Cross-border trade has been a key driving force in the development of most of the world since the existence of the first civilizations. From the Silk Road that connected the East and West in ancient times to the goods we purchase online today, it has been essential to the growth of a multitude of civilizations, empires, and nations throughout the course of history.
Decades back, countries in the European Union (EU) collaborated on facilitating cross-border economic activity with free trade agreements. However, the Asia Pacific region (APAC) had been a little on the laggardly side when it comes to improving its processes, laws, regulations, tariffs, and access to financing, especially in relation to global value chains.
Countries in APAC, especially Asia, have primarily focused on improving trade within its sub-regional perimeters, such as within Southeast Asia, or Greater Asia. This can be largely attributed to the proximity of these countries with each other, and the similarity of cultures driving demand for variations of goods similar to theirs.
Although improvements in cross-border trade have dramatically improved over the past decade, the Covid-19 pandemic has been rather disruptive to this industry due to border closures and movement restrictions that interrupted domestic and external supply chains.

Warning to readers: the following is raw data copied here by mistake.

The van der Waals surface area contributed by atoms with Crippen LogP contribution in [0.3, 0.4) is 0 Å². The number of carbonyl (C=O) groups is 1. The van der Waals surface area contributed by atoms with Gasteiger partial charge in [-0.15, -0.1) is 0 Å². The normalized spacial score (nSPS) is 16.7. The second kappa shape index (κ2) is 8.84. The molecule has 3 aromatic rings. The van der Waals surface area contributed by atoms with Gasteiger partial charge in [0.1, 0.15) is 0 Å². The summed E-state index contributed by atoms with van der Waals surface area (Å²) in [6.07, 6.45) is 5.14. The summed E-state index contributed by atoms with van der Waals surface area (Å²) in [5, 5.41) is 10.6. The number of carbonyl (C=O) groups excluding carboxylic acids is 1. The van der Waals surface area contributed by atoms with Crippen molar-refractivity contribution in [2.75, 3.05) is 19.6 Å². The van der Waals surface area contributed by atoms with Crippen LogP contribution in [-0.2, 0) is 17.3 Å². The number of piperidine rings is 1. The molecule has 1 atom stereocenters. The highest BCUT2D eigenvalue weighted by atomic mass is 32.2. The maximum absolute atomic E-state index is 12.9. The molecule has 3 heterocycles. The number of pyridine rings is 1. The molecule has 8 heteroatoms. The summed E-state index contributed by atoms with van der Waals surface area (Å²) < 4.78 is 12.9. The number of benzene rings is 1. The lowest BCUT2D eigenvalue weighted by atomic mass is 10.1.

Despite escalating trade tensions over the past half-decade between China and the US, or political disputes between China and Japan, the region at large has so far been successful at growing and reducing poverty.
This can be largely attributed to nations sticking by their strategies to boost regional and international trade, such as by keeping trade lines open and free. Access to precious resources such as the exchange of capital, talent, and knowledge on a regional and international scale translated into improvement of their own workforces and eventually, domestic economies.
Asia, which heavily depends on international trade, shows great promise for a post-pandemic recovery — surpassing others even. Admittedly, whilst trade was impacted negatively by the pandemic, heavy damage was largely averted through several approaches.
Strong and proactive domestic, bilateral and multilateral cooperation; prudent fiscal regulations and access to financing, and the rapid pace of technological adoption helped businesses streamline operations, generate more economic activity, and ensure business continuity.